What could power an average Nebraska home for 13 million years? What could keep a 16-watt LED light bulb glowing bright for 1.3 billion years?
The answer both times is the combined talents of hundreds of OPPD employees, past and present, who helped build, maintain and operate two of the district’s largest power generating units: Nebraska City Station units 1 and 2.
These employees recently celebrated the power plant’s anniversary at a special event.
Since 1979, “NC1” as it is known has produced around 144 terawatt hours of electricity. Its partner, NC2, came online in 2009 and has since generated about 48 terawatt hours of energy.
That massive power output, some 1,345.3 megawatts at combined full capacity, has lit homes and bulbs across OPPD’s service territory for decades.
Recently, a broad cross-section of employees, including many retirees and their spouses, came together at the plant for a luncheon and tours to mark the 40th anniversary of NC1 and the 10th anniversary of NC2.
With the hum of the plant in the background and towering stacks dominating the horizon, Station Staff & Operations Manager Ryan Gerdts welcomed the hundreds in attendance and set the stage for the day’s celebration.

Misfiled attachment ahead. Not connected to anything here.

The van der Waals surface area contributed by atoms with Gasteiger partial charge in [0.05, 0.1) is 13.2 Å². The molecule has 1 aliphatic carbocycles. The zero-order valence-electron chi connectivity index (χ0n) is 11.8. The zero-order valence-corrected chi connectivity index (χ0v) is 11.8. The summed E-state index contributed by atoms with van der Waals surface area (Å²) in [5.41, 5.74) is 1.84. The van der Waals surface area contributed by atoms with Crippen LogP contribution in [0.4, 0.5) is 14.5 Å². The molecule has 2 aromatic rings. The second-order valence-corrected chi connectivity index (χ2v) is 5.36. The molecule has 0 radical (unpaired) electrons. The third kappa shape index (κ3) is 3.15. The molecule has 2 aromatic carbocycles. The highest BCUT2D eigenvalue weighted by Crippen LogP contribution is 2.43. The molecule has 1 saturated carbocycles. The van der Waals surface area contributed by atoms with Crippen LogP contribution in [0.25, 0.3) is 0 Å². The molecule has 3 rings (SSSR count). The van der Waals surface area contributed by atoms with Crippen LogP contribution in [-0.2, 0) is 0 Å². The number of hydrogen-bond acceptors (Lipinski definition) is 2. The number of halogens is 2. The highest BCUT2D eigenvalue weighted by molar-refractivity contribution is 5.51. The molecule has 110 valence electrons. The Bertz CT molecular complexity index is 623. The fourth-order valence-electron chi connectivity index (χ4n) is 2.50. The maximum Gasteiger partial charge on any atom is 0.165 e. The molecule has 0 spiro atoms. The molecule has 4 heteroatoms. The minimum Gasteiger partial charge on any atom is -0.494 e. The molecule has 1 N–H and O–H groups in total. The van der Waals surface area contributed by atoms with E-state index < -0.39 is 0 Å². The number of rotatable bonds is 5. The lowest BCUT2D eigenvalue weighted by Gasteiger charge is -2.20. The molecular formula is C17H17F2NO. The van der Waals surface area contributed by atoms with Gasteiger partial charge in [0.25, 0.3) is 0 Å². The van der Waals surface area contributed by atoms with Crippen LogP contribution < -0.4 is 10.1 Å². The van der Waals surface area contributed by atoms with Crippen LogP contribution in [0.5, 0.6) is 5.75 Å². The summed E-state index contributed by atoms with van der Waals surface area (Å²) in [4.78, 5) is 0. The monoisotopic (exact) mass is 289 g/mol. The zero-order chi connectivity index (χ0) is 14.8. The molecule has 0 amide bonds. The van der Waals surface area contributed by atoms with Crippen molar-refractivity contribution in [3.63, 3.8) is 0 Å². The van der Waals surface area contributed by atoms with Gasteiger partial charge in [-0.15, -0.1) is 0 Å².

Gerdts spoke of the passion shared by those who worked to support Nebraska City Station, both at the site and across the district.
“Who here has been awoken and called out to the plant at night, or on a weekend or holiday?” he asked. Several dozen hands went up. Some spouses chuckled and raised their hands, too. “The question one retiree used to ask when calling people was always ‘Do you wanna come play power plant?’”
Gerdts spoke of that passion and dedication exemplified by workers. They often brave severe weather or sacrifice precious time with their families in order to return the units to service or keep them running smoothly.
“That’s the pride of ownership, then and now, that enables us to meet our mission and provide our customers with the reliable energy they need.”
Gerdts spoke of the thousand-plus years of combined service the retirees in attendance had invested. One of those investors was Jon Hansen, who served as OPPD’s Vice President of Energy Production & Marketing until his retirement in 2017.
“It’s so good to see the units running well,” Hansen said.
When asked, he said the first thing that comes to mind when someone mentions Nebraska City Station is that it’s a rock-solid performer.
“So many dedicated men and women have contributed to that dependability.”
Former plant manager Kirk Miller still lives adjacent to Nebraska City Station, situated along the Missouri River in eastern Otoe County. His proximity made for a short commute during his 13 years working there.
He reflected on his fondest memories, including the challenges of starting up NC2 in 2009 after its construction.
“It was around that time that a lot of the original staff [of NC1] was getting set to retire, so we worked to transfer that positive, operations-focused culture to the crews running NC2,” said Miller.
He noted how the safety focus never changed, and how taking care of people paid great dividends at Nebraska City Station.
“It’s always been a heavy lifter for the district.”
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